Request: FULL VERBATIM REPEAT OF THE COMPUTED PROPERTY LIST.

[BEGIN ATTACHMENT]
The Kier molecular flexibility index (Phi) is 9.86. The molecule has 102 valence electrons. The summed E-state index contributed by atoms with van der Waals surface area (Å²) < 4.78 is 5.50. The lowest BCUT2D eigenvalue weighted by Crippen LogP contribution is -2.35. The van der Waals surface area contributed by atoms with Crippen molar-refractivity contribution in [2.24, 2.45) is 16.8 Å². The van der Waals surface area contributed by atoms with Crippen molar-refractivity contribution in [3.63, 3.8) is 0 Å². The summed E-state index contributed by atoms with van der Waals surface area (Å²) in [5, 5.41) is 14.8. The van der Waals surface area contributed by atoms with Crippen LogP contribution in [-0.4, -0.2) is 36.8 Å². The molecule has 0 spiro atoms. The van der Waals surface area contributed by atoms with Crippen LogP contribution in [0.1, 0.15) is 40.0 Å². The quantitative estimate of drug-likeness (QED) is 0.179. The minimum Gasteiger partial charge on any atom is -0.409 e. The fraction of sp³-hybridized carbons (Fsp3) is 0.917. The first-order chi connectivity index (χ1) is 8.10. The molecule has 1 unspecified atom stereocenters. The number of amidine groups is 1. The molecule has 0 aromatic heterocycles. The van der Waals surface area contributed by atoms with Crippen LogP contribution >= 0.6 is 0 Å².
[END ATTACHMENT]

The Kier molecular flexibility index (Phi) is 9.86. The molecule has 102 valence electrons. The summed E-state index contributed by atoms with van der Waals surface area (Å²) < 4.78 is 5.50. The lowest BCUT2D eigenvalue weighted by Crippen LogP contribution is -2.35. The van der Waals surface area contributed by atoms with Crippen molar-refractivity contribution in [2.24, 2.45) is 16.8 Å². The van der Waals surface area contributed by atoms with Crippen molar-refractivity contribution in [3.63, 3.8) is 0 Å². The summed E-state index contributed by atoms with van der Waals surface area (Å²) in [5, 5.41) is 14.8. The van der Waals surface area contributed by atoms with Crippen LogP contribution in [-0.4, -0.2) is 36.8 Å². The molecule has 0 spiro atoms. The van der Waals surface area contributed by atoms with Crippen LogP contribution in [0.1, 0.15) is 40.0 Å². The quantitative estimate of drug-likeness (QED) is 0.179. The minimum Gasteiger partial charge on any atom is -0.409 e. The fraction of sp³-hybridized carbons (Fsp3) is 0.917. The first-order chi connectivity index (χ1) is 8.10. The molecule has 1 unspecified atom stereocenters. The number of amidine groups is 1. The molecule has 0 aromatic heterocycles. The van der Waals surface area contributed by atoms with Crippen LogP contribution >= 0.6 is 0 Å².